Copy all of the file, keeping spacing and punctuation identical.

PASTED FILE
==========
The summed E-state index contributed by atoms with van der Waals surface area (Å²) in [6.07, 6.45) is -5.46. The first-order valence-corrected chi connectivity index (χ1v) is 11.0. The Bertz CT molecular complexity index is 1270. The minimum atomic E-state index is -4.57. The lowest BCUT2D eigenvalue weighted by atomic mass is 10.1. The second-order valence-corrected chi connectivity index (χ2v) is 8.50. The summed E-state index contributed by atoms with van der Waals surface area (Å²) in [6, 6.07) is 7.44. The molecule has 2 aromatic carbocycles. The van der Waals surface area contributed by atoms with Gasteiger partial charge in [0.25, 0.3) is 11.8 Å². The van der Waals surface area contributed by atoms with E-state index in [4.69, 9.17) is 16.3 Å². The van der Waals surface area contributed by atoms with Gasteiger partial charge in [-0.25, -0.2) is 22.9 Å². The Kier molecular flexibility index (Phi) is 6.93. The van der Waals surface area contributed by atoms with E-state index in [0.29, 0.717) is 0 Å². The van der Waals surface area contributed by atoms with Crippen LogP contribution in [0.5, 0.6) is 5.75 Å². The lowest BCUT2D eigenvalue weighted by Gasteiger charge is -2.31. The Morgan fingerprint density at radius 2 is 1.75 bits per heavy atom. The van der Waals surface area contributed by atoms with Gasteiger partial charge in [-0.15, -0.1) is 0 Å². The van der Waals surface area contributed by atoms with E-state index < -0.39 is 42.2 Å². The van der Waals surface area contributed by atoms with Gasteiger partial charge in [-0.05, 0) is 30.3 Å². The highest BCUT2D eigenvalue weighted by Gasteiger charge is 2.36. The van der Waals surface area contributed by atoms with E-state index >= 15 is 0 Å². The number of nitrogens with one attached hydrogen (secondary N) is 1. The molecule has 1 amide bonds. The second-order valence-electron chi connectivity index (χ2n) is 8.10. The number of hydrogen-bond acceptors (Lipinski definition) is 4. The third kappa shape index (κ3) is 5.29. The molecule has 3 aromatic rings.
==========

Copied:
The summed E-state index contributed by atoms with van der Waals surface area (Å²) in [6.07, 6.45) is -5.46. The first-order valence-corrected chi connectivity index (χ1v) is 11.0. The Bertz CT molecular complexity index is 1270. The minimum atomic E-state index is -4.57. The lowest BCUT2D eigenvalue weighted by atomic mass is 10.1. The second-order valence-corrected chi connectivity index (χ2v) is 8.50. The summed E-state index contributed by atoms with van der Waals surface area (Å²) in [6, 6.07) is 7.44. The molecule has 2 aromatic carbocycles. The van der Waals surface area contributed by atoms with Gasteiger partial charge in [0.25, 0.3) is 11.8 Å². The van der Waals surface area contributed by atoms with E-state index in [4.69, 9.17) is 16.3 Å². The van der Waals surface area contributed by atoms with Gasteiger partial charge in [-0.25, -0.2) is 22.9 Å². The Kier molecular flexibility index (Phi) is 6.93. The van der Waals surface area contributed by atoms with E-state index in [0.29, 0.717) is 0 Å². The van der Waals surface area contributed by atoms with Crippen LogP contribution in [0.5, 0.6) is 5.75 Å². The lowest BCUT2D eigenvalue weighted by Gasteiger charge is -2.31. The Morgan fingerprint density at radius 2 is 1.75 bits per heavy atom. The van der Waals surface area contributed by atoms with Gasteiger partial charge in [-0.15, -0.1) is 0 Å². The van der Waals surface area contributed by atoms with E-state index < -0.39 is 42.2 Å². The van der Waals surface area contributed by atoms with Gasteiger partial charge in [-0.05, 0) is 30.3 Å². The highest BCUT2D eigenvalue weighted by Gasteiger charge is 2.36. The van der Waals surface area contributed by atoms with E-state index >= 15 is 0 Å². The number of nitrogens with one attached hydrogen (secondary N) is 1. The molecule has 1 amide bonds. The second-order valence-electron chi connectivity index (χ2n) is 8.10. The number of hydrogen-bond acceptors (Lipinski definition) is 4. The third kappa shape index (κ3) is 5.29. The molecule has 3 aromatic rings.